This thesis considers Confessional poetry and Black Arts poetry against the backdrop of the political and social culture of the 1950s that influenced the styles of these two major poetic movements. I examine Sylvia Plath's and Nikki Giovanni's distinct poetic personas and the language they employ in relation to each other as representatives of confessional and Black Arts poetry, two poetic styles often thought to be inherently opposed to each other, one personal and one political. I identify connections between these seemingly different poets and movements through close readings of key poems by Plath and Giovanni that situates them within second-wave feminism and the civil rights movements of the 1960s. I argue that both poets devise an alternate persona language that is especially exaggerated to create defiant personas of resistance as a direct response to the constricting political conditions in the United States at mid-century.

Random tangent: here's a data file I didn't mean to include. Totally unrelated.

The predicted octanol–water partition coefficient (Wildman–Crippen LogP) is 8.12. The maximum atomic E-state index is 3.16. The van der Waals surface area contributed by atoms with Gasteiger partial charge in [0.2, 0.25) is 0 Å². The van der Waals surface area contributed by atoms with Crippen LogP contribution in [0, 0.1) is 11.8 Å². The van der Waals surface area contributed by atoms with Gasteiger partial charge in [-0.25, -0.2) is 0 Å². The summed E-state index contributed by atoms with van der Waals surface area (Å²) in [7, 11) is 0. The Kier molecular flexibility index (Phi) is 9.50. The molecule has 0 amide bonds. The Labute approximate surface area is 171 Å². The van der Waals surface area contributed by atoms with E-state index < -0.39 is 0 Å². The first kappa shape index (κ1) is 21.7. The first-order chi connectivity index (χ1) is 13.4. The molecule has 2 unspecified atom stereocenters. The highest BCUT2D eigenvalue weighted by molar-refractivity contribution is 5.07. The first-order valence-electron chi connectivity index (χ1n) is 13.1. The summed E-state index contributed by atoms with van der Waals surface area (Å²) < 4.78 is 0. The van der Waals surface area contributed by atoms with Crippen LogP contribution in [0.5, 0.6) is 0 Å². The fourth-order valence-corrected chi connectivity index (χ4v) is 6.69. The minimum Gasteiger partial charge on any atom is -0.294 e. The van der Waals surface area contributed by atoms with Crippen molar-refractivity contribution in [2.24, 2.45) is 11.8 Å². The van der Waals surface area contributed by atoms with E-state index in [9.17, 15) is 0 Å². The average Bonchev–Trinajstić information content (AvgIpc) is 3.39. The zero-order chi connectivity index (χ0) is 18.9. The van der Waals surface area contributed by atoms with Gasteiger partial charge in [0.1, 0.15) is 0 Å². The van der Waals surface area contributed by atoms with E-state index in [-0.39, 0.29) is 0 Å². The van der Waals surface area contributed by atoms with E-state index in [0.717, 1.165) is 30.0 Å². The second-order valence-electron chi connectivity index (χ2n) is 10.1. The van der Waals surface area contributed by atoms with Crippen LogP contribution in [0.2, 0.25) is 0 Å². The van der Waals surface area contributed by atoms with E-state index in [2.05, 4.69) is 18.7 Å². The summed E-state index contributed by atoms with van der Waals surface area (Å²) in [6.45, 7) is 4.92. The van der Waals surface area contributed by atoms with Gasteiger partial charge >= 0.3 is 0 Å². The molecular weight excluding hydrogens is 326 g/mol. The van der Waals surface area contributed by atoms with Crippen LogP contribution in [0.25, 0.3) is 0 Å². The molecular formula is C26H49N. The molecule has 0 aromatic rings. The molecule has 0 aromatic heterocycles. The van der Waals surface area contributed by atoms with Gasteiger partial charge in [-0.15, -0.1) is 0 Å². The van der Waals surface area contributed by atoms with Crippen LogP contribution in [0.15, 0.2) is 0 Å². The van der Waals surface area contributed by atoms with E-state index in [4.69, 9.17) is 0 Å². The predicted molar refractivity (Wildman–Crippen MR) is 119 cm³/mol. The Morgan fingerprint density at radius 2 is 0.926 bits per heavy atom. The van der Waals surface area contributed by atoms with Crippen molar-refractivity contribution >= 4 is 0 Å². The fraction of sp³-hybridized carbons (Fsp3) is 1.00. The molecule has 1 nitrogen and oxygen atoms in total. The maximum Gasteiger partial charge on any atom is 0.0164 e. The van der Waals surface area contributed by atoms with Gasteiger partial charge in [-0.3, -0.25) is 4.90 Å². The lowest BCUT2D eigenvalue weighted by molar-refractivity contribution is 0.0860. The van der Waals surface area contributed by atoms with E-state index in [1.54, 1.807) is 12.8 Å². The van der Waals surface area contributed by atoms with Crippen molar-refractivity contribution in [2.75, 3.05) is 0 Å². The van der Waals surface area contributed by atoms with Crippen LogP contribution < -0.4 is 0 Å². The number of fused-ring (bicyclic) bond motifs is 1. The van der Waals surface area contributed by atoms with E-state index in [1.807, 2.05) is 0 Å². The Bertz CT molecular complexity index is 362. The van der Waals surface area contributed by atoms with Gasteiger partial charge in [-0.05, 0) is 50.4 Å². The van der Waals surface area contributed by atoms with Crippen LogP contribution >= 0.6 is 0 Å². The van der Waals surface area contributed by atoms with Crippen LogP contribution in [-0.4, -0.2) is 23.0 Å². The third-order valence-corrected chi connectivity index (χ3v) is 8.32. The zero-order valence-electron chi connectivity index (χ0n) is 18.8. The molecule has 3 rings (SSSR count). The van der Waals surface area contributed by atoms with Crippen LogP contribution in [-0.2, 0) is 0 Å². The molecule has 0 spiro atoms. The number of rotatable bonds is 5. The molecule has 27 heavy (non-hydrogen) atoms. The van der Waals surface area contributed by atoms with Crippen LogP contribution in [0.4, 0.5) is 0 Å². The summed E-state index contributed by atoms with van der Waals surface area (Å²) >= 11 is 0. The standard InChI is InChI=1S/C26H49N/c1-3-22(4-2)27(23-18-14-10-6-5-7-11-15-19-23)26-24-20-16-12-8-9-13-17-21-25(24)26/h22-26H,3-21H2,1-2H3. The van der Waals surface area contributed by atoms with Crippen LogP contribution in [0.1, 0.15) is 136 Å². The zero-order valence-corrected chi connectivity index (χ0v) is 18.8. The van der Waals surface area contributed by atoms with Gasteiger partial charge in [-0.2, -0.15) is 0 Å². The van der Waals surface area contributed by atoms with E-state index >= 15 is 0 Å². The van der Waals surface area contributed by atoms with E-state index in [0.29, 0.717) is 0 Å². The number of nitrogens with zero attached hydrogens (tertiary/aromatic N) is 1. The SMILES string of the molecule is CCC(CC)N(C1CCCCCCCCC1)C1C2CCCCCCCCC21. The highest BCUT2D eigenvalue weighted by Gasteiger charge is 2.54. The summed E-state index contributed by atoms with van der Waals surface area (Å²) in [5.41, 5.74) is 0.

Bachelor of Arts (B.A.)
College of Arts and Humanities
Espinoza, Grecia, "The Language of Personas: Poetic Masks in Confessional and Black Arts Poems" (2021). Honors Undergraduate Theses. 905.